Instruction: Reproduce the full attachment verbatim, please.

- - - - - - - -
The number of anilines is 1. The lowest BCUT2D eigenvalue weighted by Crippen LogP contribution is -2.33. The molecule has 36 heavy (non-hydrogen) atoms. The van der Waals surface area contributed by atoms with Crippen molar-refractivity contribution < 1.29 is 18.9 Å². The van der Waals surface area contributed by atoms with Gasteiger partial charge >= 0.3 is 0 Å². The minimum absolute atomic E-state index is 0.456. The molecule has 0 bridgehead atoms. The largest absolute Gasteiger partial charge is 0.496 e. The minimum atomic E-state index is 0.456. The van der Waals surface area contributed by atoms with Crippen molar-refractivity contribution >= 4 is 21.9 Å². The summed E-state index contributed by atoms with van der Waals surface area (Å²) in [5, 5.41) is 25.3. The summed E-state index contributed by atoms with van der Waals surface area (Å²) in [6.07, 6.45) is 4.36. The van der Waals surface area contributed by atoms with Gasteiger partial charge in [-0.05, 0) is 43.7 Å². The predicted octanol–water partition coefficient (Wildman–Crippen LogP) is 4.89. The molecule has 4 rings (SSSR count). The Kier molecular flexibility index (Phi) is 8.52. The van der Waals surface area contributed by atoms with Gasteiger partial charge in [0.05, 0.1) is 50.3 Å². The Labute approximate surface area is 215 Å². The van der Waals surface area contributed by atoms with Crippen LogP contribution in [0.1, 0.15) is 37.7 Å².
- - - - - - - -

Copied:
The number of anilines is 1. The lowest BCUT2D eigenvalue weighted by Crippen LogP contribution is -2.33. The molecule has 36 heavy (non-hydrogen) atoms. The van der Waals surface area contributed by atoms with Crippen molar-refractivity contribution < 1.29 is 18.9 Å². The van der Waals surface area contributed by atoms with Gasteiger partial charge >= 0.3 is 0 Å². The minimum absolute atomic E-state index is 0.456. The molecule has 0 bridgehead atoms. The largest absolute Gasteiger partial charge is 0.496 e. The minimum atomic E-state index is 0.456. The van der Waals surface area contributed by atoms with Crippen molar-refractivity contribution >= 4 is 21.9 Å². The summed E-state index contributed by atoms with van der Waals surface area (Å²) in [5, 5.41) is 25.3. The summed E-state index contributed by atoms with van der Waals surface area (Å²) in [6.07, 6.45) is 4.36. The van der Waals surface area contributed by atoms with Gasteiger partial charge in [-0.05, 0) is 43.7 Å². The predicted octanol–water partition coefficient (Wildman–Crippen LogP) is 4.89. The molecule has 4 rings (SSSR count). The Kier molecular flexibility index (Phi) is 8.52. The van der Waals surface area contributed by atoms with Gasteiger partial charge in [0.05, 0.1) is 50.3 Å². The Labute approximate surface area is 215 Å². The van der Waals surface area contributed by atoms with Crippen LogP contribution in [0.1, 0.15) is 37.7 Å².